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NFA – No Further Action. When police either cannot get the evidence to convince the CPS (Crown Prosecution Service) to go for a charge, the case is dropped and the person is told there will be NFA

RUI – Released Under Investigation. Since bail has been hurled out the door by the Government, people are told they are not on bail, but they are RUI and can be arrested at any moment as inquiries continue.

NPAS – National Police Air Service. As part of a cost-cutting exercise police helicopters were taken out of police force’s control and a single body was created to cover the country.

FPN – Fixed Penalty Notice. Effectively a fine handed to you by police.

AIO – All In Order (“Sarge, I’ve check the house where the Demis Roussos was being played louder than a jet engine. It’s AIO”)

WOA – Words Of Advice (“Sarge, we pulled the driver over who had a cow in the back seat of his Land Rover and, as it’s NFP we’ve given him WOA”)

UNIFI – Unified Police Intelligence. The police’s crime, intelligence and custody computer database. It sends officers mad trying to get it to work. Imagine Windows 89 but on its last legs.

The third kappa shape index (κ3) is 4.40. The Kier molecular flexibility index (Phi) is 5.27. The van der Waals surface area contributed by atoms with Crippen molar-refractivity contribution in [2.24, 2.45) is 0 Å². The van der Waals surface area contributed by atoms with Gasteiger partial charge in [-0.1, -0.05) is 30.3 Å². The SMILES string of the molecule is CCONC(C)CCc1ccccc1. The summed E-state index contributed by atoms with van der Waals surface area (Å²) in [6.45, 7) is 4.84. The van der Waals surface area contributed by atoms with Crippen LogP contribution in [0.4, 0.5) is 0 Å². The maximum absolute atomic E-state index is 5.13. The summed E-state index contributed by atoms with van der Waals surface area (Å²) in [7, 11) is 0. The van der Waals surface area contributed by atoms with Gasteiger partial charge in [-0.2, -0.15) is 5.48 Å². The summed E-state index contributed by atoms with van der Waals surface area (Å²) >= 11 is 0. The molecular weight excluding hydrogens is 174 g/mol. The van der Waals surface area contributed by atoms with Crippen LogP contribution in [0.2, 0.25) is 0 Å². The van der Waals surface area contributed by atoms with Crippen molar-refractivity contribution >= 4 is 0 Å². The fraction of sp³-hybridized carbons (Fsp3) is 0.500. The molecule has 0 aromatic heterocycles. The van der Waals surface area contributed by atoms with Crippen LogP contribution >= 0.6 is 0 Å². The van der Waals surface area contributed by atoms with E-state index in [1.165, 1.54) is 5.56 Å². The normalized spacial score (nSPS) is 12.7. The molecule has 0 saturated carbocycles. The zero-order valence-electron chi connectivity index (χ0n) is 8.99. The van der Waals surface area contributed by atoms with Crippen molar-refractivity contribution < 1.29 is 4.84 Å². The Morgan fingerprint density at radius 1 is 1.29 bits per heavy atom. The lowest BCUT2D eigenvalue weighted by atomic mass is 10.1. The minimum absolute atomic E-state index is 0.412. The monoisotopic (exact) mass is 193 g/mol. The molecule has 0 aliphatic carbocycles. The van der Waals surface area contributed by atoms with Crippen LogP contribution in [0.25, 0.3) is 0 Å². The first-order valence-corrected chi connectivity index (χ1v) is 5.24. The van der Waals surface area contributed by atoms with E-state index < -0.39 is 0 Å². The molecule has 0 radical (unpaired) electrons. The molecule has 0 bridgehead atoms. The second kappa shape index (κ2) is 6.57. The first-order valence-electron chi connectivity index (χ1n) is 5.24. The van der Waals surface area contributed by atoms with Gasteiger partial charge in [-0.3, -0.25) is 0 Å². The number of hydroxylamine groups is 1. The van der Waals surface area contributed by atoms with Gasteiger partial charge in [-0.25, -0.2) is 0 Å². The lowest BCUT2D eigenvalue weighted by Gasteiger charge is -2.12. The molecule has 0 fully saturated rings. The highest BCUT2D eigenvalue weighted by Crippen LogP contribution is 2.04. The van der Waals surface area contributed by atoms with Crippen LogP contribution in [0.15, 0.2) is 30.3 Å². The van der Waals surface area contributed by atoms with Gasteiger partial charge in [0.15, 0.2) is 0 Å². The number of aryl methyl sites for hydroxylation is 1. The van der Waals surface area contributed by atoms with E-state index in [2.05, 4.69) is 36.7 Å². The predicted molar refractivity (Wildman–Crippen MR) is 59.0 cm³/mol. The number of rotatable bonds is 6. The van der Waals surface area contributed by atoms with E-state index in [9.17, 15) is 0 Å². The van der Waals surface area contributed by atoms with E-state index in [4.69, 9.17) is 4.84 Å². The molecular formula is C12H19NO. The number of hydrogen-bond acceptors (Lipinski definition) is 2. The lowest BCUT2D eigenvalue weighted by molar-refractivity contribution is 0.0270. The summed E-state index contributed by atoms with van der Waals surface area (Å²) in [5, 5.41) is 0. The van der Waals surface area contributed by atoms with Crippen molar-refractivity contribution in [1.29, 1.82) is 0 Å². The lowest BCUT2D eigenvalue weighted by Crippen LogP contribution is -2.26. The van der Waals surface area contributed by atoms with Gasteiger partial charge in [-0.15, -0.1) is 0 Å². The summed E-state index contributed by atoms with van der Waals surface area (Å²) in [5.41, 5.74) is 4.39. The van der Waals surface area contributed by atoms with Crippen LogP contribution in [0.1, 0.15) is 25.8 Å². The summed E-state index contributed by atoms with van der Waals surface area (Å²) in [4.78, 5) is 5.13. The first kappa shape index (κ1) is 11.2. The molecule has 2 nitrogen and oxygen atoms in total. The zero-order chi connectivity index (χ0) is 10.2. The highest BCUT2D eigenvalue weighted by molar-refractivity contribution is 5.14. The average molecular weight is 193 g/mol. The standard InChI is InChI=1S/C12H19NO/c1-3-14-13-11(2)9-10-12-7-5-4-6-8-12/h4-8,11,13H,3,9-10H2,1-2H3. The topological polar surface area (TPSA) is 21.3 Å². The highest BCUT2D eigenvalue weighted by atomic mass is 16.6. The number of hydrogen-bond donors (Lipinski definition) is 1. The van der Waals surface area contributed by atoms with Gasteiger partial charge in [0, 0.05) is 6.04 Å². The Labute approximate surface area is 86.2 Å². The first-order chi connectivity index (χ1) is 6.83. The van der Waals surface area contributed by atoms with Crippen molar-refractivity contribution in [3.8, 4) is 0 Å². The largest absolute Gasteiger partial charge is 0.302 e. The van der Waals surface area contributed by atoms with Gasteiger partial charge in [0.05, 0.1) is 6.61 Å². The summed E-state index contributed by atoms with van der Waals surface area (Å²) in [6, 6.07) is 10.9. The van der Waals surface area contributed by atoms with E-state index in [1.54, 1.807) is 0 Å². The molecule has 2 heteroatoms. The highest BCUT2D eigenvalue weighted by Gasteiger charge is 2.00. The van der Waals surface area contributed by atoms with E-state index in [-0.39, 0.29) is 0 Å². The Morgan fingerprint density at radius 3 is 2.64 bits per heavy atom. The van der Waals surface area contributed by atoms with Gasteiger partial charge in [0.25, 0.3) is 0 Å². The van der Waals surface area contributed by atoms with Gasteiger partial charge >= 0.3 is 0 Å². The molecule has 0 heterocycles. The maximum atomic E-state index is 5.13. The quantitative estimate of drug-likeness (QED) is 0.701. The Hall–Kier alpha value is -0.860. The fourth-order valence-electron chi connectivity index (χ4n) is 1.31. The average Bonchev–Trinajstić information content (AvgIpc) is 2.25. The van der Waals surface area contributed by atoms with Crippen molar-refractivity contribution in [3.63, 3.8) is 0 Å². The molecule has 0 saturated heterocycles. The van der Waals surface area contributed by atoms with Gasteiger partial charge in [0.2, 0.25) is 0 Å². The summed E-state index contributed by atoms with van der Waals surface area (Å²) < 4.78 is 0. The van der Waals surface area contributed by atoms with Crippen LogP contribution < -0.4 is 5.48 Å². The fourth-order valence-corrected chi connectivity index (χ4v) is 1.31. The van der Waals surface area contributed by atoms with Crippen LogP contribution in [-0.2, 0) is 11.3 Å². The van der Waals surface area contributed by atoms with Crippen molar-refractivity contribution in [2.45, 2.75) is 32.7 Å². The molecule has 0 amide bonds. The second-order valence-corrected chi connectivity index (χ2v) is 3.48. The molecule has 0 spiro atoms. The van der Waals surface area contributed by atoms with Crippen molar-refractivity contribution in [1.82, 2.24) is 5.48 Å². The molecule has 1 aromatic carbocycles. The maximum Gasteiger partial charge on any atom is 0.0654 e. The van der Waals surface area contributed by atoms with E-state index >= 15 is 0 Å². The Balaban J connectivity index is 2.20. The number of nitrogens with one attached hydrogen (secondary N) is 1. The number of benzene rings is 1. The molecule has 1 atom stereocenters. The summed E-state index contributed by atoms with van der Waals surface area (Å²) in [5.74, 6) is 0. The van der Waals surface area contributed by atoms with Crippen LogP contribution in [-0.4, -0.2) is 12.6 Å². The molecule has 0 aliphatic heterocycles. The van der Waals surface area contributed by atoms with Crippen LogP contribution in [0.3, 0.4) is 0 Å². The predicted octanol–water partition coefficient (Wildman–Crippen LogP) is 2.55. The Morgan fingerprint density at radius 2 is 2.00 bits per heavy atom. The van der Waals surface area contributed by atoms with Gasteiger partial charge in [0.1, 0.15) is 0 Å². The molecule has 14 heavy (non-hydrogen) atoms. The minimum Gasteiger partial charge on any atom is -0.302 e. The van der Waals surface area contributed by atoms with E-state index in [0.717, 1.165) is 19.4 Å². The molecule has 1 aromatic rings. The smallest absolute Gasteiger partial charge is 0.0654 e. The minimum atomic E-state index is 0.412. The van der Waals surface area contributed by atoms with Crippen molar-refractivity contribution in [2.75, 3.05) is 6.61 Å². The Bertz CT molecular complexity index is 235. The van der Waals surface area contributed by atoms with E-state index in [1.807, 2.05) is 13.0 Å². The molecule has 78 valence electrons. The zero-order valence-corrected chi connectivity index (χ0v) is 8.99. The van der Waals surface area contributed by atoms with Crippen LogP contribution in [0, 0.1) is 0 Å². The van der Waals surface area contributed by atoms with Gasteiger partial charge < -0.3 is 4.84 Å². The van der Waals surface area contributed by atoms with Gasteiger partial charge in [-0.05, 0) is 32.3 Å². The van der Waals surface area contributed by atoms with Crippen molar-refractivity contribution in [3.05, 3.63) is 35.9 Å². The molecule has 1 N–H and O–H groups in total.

NOIP – Notice of Intended Prosecution. Effectively a note which tells you your future may well involve a court visit.

SOCA – Serious and Organised Crime. As opposed to Jocular and Erratic Crime. This is the environment where you encounter men called Dave with broken noses and leather jackets who keep money in large rolls, run a scrap metal merchants and can get you a shooter to go with a kilo of coke.

Even breaking down a door has a codeword
(Image: Daily Record)

SOCIT – Serious and Organised Crime Investigation Team. Where Detectives go when they want to be their childhood heroes, Bodie and Doyle.

SOCO – Scene of Crime Officer

SODAIT – Sexual Offences and Domestic Abuse Investigation Team.